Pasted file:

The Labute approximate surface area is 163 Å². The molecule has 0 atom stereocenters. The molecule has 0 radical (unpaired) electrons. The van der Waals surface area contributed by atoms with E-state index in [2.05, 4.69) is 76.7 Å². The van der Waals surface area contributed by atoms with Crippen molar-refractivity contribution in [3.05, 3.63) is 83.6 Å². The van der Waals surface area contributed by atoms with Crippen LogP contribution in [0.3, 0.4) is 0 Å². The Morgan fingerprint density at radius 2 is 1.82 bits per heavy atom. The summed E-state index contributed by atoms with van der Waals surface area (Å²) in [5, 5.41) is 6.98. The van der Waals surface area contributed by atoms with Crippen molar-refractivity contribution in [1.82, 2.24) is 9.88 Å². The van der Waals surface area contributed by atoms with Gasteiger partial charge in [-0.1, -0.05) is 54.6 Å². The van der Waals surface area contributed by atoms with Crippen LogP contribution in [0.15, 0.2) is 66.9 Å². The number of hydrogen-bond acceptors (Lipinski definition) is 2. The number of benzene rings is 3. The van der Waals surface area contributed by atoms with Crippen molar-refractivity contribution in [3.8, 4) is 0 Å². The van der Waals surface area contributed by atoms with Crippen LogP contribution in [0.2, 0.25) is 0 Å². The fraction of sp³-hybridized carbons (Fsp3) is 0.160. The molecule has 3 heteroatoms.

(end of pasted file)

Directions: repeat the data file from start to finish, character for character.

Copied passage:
The Labute approximate surface area is 163 Å². The molecule has 0 atom stereocenters. The molecule has 0 radical (unpaired) electrons. The van der Waals surface area contributed by atoms with E-state index in [2.05, 4.69) is 76.7 Å². The van der Waals surface area contributed by atoms with Crippen molar-refractivity contribution in [3.05, 3.63) is 83.6 Å². The van der Waals surface area contributed by atoms with Crippen LogP contribution in [0.3, 0.4) is 0 Å². The Morgan fingerprint density at radius 2 is 1.82 bits per heavy atom. The summed E-state index contributed by atoms with van der Waals surface area (Å²) in [5, 5.41) is 6.98. The van der Waals surface area contributed by atoms with Crippen molar-refractivity contribution in [1.82, 2.24) is 9.88 Å². The van der Waals surface area contributed by atoms with Gasteiger partial charge in [-0.1, -0.05) is 54.6 Å². The van der Waals surface area contributed by atoms with Crippen LogP contribution in [0.15, 0.2) is 66.9 Å². The number of hydrogen-bond acceptors (Lipinski definition) is 2. The number of benzene rings is 3. The van der Waals surface area contributed by atoms with Crippen molar-refractivity contribution in [3.8, 4) is 0 Å². The van der Waals surface area contributed by atoms with Crippen LogP contribution in [0.2, 0.25) is 0 Å². The fraction of sp³-hybridized carbons (Fsp3) is 0.160. The molecule has 3 heteroatoms.